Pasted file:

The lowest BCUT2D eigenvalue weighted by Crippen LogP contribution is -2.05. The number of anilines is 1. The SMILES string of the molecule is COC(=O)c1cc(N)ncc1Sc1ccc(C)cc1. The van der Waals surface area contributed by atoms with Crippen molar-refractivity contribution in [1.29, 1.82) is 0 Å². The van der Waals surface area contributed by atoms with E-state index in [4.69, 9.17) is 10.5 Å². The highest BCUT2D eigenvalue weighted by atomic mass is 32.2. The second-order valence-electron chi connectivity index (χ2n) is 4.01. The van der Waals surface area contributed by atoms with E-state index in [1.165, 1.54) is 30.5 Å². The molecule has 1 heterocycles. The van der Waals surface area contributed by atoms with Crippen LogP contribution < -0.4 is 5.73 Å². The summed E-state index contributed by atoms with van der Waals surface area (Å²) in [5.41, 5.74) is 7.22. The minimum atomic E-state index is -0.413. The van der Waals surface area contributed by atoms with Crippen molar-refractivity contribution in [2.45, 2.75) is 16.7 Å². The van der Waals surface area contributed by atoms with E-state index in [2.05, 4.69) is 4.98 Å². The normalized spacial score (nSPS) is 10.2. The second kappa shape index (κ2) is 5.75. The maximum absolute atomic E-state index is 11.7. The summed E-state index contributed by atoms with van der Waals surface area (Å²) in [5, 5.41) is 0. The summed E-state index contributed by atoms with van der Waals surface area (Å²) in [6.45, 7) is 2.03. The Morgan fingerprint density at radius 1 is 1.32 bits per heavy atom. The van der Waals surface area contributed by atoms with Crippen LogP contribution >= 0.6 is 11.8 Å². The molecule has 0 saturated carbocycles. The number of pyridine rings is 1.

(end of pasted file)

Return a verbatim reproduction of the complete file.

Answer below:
The lowest BCUT2D eigenvalue weighted by Crippen LogP contribution is -2.05. The number of anilines is 1. The SMILES string of the molecule is COC(=O)c1cc(N)ncc1Sc1ccc(C)cc1. The van der Waals surface area contributed by atoms with Crippen molar-refractivity contribution in [1.29, 1.82) is 0 Å². The van der Waals surface area contributed by atoms with E-state index in [4.69, 9.17) is 10.5 Å². The highest BCUT2D eigenvalue weighted by atomic mass is 32.2. The second-order valence-electron chi connectivity index (χ2n) is 4.01. The van der Waals surface area contributed by atoms with E-state index in [1.165, 1.54) is 30.5 Å². The molecule has 1 heterocycles. The van der Waals surface area contributed by atoms with Crippen LogP contribution < -0.4 is 5.73 Å². The summed E-state index contributed by atoms with van der Waals surface area (Å²) in [5.41, 5.74) is 7.22. The minimum atomic E-state index is -0.413. The van der Waals surface area contributed by atoms with Crippen molar-refractivity contribution in [2.45, 2.75) is 16.7 Å². The van der Waals surface area contributed by atoms with E-state index in [2.05, 4.69) is 4.98 Å². The normalized spacial score (nSPS) is 10.2. The second kappa shape index (κ2) is 5.75. The maximum absolute atomic E-state index is 11.7. The summed E-state index contributed by atoms with van der Waals surface area (Å²) in [5, 5.41) is 0. The summed E-state index contributed by atoms with van der Waals surface area (Å²) in [6.45, 7) is 2.03. The Morgan fingerprint density at radius 1 is 1.32 bits per heavy atom. The van der Waals surface area contributed by atoms with Crippen LogP contribution >= 0.6 is 11.8 Å². The molecule has 0 saturated carbocycles. The number of pyridine rings is 1.